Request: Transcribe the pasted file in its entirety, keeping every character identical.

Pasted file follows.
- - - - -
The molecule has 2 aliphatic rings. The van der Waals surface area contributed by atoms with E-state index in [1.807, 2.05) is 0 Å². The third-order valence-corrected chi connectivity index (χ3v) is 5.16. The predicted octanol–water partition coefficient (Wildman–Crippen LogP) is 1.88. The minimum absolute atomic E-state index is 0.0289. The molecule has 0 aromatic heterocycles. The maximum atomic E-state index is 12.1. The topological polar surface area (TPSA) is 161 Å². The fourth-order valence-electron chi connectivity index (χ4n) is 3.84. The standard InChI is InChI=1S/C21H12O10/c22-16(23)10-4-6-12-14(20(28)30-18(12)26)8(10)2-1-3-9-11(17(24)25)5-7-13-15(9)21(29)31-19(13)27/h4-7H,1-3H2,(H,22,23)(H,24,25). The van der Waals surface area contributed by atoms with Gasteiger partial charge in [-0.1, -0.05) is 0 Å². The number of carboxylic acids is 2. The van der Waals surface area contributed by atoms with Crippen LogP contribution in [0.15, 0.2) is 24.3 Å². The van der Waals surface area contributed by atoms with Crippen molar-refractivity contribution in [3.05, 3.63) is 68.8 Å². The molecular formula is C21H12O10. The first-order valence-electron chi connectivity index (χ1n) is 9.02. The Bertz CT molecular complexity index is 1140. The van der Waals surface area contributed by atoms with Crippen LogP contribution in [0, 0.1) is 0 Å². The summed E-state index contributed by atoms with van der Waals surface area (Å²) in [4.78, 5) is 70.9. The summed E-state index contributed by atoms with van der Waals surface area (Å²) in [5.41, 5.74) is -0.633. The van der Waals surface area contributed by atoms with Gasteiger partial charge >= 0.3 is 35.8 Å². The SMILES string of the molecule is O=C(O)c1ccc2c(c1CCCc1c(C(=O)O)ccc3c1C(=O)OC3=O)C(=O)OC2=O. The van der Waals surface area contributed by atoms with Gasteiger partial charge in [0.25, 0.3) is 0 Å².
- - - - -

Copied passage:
The molecule has 2 aliphatic rings. The van der Waals surface area contributed by atoms with E-state index in [1.807, 2.05) is 0 Å². The third-order valence-corrected chi connectivity index (χ3v) is 5.16. The predicted octanol–water partition coefficient (Wildman–Crippen LogP) is 1.88. The minimum absolute atomic E-state index is 0.0289. The molecule has 0 aromatic heterocycles. The maximum atomic E-state index is 12.1. The topological polar surface area (TPSA) is 161 Å². The fourth-order valence-electron chi connectivity index (χ4n) is 3.84. The standard InChI is InChI=1S/C21H12O10/c22-16(23)10-4-6-12-14(20(28)30-18(12)26)8(10)2-1-3-9-11(17(24)25)5-7-13-15(9)21(29)31-19(13)27/h4-7H,1-3H2,(H,22,23)(H,24,25). The van der Waals surface area contributed by atoms with Gasteiger partial charge in [-0.1, -0.05) is 0 Å². The number of carboxylic acids is 2. The van der Waals surface area contributed by atoms with Crippen LogP contribution in [0.15, 0.2) is 24.3 Å². The van der Waals surface area contributed by atoms with Crippen molar-refractivity contribution in [3.05, 3.63) is 68.8 Å². The molecular formula is C21H12O10. The first-order valence-electron chi connectivity index (χ1n) is 9.02. The Bertz CT molecular complexity index is 1140. The van der Waals surface area contributed by atoms with Crippen LogP contribution in [0, 0.1) is 0 Å². The summed E-state index contributed by atoms with van der Waals surface area (Å²) in [4.78, 5) is 70.9. The summed E-state index contributed by atoms with van der Waals surface area (Å²) in [5.41, 5.74) is -0.633. The van der Waals surface area contributed by atoms with Gasteiger partial charge >= 0.3 is 35.8 Å². The SMILES string of the molecule is O=C(O)c1ccc2c(c1CCCc1c(C(=O)O)ccc3c1C(=O)OC3=O)C(=O)OC2=O. The van der Waals surface area contributed by atoms with Gasteiger partial charge in [0.25, 0.3) is 0 Å².